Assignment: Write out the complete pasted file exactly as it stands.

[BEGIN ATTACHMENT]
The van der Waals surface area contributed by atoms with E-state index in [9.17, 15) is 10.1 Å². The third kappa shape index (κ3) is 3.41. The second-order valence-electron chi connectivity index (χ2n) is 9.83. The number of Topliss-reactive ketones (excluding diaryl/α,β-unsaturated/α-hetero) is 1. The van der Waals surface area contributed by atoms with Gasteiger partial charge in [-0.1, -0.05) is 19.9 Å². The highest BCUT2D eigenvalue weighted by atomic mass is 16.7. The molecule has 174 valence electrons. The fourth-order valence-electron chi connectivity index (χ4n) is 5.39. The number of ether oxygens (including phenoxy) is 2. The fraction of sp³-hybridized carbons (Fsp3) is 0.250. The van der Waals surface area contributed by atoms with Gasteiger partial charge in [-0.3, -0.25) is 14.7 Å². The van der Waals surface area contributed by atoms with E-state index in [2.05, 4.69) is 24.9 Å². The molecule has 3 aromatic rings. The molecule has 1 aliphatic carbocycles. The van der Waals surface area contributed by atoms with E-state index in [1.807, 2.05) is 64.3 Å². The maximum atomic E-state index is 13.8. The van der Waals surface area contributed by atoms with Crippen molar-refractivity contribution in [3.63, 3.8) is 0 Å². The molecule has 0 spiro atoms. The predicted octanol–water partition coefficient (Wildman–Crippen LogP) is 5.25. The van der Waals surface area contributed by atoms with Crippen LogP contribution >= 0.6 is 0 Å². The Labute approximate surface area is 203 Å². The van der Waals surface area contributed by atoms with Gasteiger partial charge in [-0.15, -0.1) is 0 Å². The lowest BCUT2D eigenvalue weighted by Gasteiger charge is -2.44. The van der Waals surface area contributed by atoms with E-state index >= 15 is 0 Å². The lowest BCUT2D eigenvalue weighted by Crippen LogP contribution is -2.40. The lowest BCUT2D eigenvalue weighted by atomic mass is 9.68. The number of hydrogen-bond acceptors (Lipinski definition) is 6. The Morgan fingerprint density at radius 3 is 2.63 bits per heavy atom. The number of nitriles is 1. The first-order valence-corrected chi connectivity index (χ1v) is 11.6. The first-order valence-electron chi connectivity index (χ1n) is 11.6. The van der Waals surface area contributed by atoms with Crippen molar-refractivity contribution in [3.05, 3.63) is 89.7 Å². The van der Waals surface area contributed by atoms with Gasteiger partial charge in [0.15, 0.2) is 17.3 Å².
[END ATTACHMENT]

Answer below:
The van der Waals surface area contributed by atoms with E-state index in [9.17, 15) is 10.1 Å². The third kappa shape index (κ3) is 3.41. The second-order valence-electron chi connectivity index (χ2n) is 9.83. The number of Topliss-reactive ketones (excluding diaryl/α,β-unsaturated/α-hetero) is 1. The van der Waals surface area contributed by atoms with Gasteiger partial charge in [-0.1, -0.05) is 19.9 Å². The highest BCUT2D eigenvalue weighted by atomic mass is 16.7. The molecule has 174 valence electrons. The fourth-order valence-electron chi connectivity index (χ4n) is 5.39. The number of ether oxygens (including phenoxy) is 2. The fraction of sp³-hybridized carbons (Fsp3) is 0.250. The van der Waals surface area contributed by atoms with Gasteiger partial charge in [-0.3, -0.25) is 14.7 Å². The van der Waals surface area contributed by atoms with E-state index in [2.05, 4.69) is 24.9 Å². The molecule has 3 aromatic rings. The molecule has 1 aliphatic carbocycles. The van der Waals surface area contributed by atoms with E-state index in [1.807, 2.05) is 64.3 Å². The maximum atomic E-state index is 13.8. The van der Waals surface area contributed by atoms with Crippen molar-refractivity contribution in [3.63, 3.8) is 0 Å². The molecule has 0 spiro atoms. The predicted octanol–water partition coefficient (Wildman–Crippen LogP) is 5.25. The van der Waals surface area contributed by atoms with Crippen LogP contribution >= 0.6 is 0 Å². The Labute approximate surface area is 203 Å². The van der Waals surface area contributed by atoms with Gasteiger partial charge in [-0.15, -0.1) is 0 Å². The lowest BCUT2D eigenvalue weighted by Gasteiger charge is -2.44. The van der Waals surface area contributed by atoms with E-state index >= 15 is 0 Å². The lowest BCUT2D eigenvalue weighted by Crippen LogP contribution is -2.40. The lowest BCUT2D eigenvalue weighted by atomic mass is 9.68. The number of hydrogen-bond acceptors (Lipinski definition) is 6. The Morgan fingerprint density at radius 3 is 2.63 bits per heavy atom. The number of nitriles is 1. The first-order valence-corrected chi connectivity index (χ1v) is 11.6. The first-order valence-electron chi connectivity index (χ1n) is 11.6. The van der Waals surface area contributed by atoms with Crippen molar-refractivity contribution in [3.05, 3.63) is 89.7 Å². The van der Waals surface area contributed by atoms with Gasteiger partial charge in [0.15, 0.2) is 17.3 Å².